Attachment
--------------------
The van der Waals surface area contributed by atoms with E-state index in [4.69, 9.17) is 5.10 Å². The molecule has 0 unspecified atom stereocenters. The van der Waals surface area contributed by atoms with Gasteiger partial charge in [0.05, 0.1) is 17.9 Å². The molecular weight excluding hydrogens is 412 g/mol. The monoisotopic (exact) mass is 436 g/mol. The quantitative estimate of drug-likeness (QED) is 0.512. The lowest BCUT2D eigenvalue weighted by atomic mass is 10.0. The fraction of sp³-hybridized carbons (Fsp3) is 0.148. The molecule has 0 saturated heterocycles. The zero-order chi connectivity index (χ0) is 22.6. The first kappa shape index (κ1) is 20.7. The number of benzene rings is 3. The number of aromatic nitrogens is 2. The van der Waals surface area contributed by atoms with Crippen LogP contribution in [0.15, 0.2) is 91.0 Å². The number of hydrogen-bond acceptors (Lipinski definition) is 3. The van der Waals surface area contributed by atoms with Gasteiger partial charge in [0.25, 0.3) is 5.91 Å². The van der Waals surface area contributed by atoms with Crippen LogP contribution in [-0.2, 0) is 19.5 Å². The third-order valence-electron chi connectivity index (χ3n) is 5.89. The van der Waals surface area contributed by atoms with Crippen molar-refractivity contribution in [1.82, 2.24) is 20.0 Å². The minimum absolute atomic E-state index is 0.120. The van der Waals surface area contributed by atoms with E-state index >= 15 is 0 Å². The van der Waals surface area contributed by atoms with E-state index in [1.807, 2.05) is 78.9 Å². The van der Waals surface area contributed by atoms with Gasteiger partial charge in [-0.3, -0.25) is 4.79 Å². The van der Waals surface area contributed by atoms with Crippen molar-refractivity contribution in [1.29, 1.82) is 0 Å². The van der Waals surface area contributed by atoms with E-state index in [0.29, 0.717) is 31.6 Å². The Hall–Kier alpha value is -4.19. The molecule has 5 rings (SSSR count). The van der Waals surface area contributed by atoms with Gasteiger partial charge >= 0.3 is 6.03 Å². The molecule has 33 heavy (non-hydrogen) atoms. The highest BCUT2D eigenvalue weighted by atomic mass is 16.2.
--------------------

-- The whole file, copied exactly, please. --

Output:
The van der Waals surface area contributed by atoms with E-state index in [4.69, 9.17) is 5.10 Å². The molecule has 0 unspecified atom stereocenters. The van der Waals surface area contributed by atoms with Gasteiger partial charge in [0.05, 0.1) is 17.9 Å². The molecular weight excluding hydrogens is 412 g/mol. The monoisotopic (exact) mass is 436 g/mol. The quantitative estimate of drug-likeness (QED) is 0.512. The lowest BCUT2D eigenvalue weighted by atomic mass is 10.0. The fraction of sp³-hybridized carbons (Fsp3) is 0.148. The molecule has 0 saturated heterocycles. The zero-order chi connectivity index (χ0) is 22.6. The first kappa shape index (κ1) is 20.7. The number of benzene rings is 3. The number of aromatic nitrogens is 2. The van der Waals surface area contributed by atoms with Crippen LogP contribution in [0.15, 0.2) is 91.0 Å². The number of hydrogen-bond acceptors (Lipinski definition) is 3. The van der Waals surface area contributed by atoms with Gasteiger partial charge in [0.25, 0.3) is 5.91 Å². The van der Waals surface area contributed by atoms with Crippen LogP contribution in [-0.2, 0) is 19.5 Å². The third-order valence-electron chi connectivity index (χ3n) is 5.89. The van der Waals surface area contributed by atoms with Crippen molar-refractivity contribution in [1.82, 2.24) is 20.0 Å². The minimum absolute atomic E-state index is 0.120. The van der Waals surface area contributed by atoms with E-state index >= 15 is 0 Å². The van der Waals surface area contributed by atoms with E-state index in [1.807, 2.05) is 78.9 Å². The van der Waals surface area contributed by atoms with Gasteiger partial charge in [-0.3, -0.25) is 4.79 Å². The van der Waals surface area contributed by atoms with Crippen molar-refractivity contribution in [1.29, 1.82) is 0 Å². The van der Waals surface area contributed by atoms with E-state index in [0.29, 0.717) is 31.6 Å². The Hall–Kier alpha value is -4.19. The molecule has 5 rings (SSSR count). The van der Waals surface area contributed by atoms with Gasteiger partial charge >= 0.3 is 6.03 Å². The molecule has 33 heavy (non-hydrogen) atoms. The highest BCUT2D eigenvalue weighted by atomic mass is 16.2.